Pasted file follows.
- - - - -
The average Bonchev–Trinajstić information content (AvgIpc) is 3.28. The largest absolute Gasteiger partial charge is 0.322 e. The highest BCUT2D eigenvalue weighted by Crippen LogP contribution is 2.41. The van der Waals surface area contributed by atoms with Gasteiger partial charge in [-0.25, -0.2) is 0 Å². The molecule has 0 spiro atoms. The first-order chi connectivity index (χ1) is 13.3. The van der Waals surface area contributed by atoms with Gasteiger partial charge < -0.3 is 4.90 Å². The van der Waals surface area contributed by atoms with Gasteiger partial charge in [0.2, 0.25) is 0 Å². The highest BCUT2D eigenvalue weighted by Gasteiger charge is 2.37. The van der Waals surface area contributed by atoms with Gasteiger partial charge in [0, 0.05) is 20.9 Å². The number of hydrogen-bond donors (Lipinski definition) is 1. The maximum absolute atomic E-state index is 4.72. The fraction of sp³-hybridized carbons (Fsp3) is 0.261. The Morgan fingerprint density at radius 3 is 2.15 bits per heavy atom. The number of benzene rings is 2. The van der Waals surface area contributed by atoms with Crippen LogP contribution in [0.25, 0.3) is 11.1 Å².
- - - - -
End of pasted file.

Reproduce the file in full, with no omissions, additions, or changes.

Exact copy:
The average Bonchev–Trinajstić information content (AvgIpc) is 3.28. The largest absolute Gasteiger partial charge is 0.322 e. The highest BCUT2D eigenvalue weighted by Crippen LogP contribution is 2.41. The van der Waals surface area contributed by atoms with Gasteiger partial charge in [-0.25, -0.2) is 0 Å². The molecule has 0 spiro atoms. The first-order chi connectivity index (χ1) is 13.3. The van der Waals surface area contributed by atoms with Gasteiger partial charge < -0.3 is 4.90 Å². The van der Waals surface area contributed by atoms with Gasteiger partial charge in [0.2, 0.25) is 0 Å². The highest BCUT2D eigenvalue weighted by Gasteiger charge is 2.37. The van der Waals surface area contributed by atoms with Gasteiger partial charge in [0, 0.05) is 20.9 Å². The number of hydrogen-bond donors (Lipinski definition) is 1. The maximum absolute atomic E-state index is 4.72. The fraction of sp³-hybridized carbons (Fsp3) is 0.261. The Morgan fingerprint density at radius 3 is 2.15 bits per heavy atom. The number of benzene rings is 2. The van der Waals surface area contributed by atoms with Crippen LogP contribution in [0.25, 0.3) is 11.1 Å².